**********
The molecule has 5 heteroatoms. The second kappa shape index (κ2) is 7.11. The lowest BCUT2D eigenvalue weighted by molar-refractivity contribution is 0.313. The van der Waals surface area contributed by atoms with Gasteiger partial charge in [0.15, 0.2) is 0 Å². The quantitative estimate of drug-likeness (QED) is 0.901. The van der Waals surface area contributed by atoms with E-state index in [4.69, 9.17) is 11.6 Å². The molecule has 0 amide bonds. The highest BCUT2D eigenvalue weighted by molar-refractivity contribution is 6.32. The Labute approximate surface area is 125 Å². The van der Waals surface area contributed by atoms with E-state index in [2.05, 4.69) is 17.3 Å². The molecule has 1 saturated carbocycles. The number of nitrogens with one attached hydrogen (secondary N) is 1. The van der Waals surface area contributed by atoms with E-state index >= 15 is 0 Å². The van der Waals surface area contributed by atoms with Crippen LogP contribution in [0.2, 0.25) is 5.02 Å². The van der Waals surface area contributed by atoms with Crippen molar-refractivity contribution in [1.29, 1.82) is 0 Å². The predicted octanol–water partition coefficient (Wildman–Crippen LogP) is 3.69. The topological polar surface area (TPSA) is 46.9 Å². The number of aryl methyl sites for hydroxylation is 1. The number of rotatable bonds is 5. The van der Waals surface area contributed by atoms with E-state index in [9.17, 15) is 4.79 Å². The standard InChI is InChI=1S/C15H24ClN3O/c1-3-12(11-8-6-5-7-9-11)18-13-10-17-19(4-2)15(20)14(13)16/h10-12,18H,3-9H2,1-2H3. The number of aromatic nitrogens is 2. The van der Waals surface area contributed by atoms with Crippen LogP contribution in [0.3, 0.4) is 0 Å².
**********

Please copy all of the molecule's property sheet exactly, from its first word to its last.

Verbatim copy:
The molecule has 5 heteroatoms. The second kappa shape index (κ2) is 7.11. The lowest BCUT2D eigenvalue weighted by molar-refractivity contribution is 0.313. The van der Waals surface area contributed by atoms with Gasteiger partial charge in [0.15, 0.2) is 0 Å². The quantitative estimate of drug-likeness (QED) is 0.901. The van der Waals surface area contributed by atoms with E-state index in [4.69, 9.17) is 11.6 Å². The molecule has 0 amide bonds. The highest BCUT2D eigenvalue weighted by molar-refractivity contribution is 6.32. The Labute approximate surface area is 125 Å². The van der Waals surface area contributed by atoms with E-state index in [2.05, 4.69) is 17.3 Å². The molecule has 1 saturated carbocycles. The number of nitrogens with one attached hydrogen (secondary N) is 1. The van der Waals surface area contributed by atoms with E-state index >= 15 is 0 Å². The van der Waals surface area contributed by atoms with Crippen LogP contribution in [0.2, 0.25) is 5.02 Å². The van der Waals surface area contributed by atoms with Crippen molar-refractivity contribution in [1.29, 1.82) is 0 Å². The predicted octanol–water partition coefficient (Wildman–Crippen LogP) is 3.69. The topological polar surface area (TPSA) is 46.9 Å². The number of aryl methyl sites for hydroxylation is 1. The number of rotatable bonds is 5. The van der Waals surface area contributed by atoms with E-state index in [9.17, 15) is 4.79 Å². The standard InChI is InChI=1S/C15H24ClN3O/c1-3-12(11-8-6-5-7-9-11)18-13-10-17-19(4-2)15(20)14(13)16/h10-12,18H,3-9H2,1-2H3. The number of aromatic nitrogens is 2. The van der Waals surface area contributed by atoms with Crippen LogP contribution in [0.3, 0.4) is 0 Å².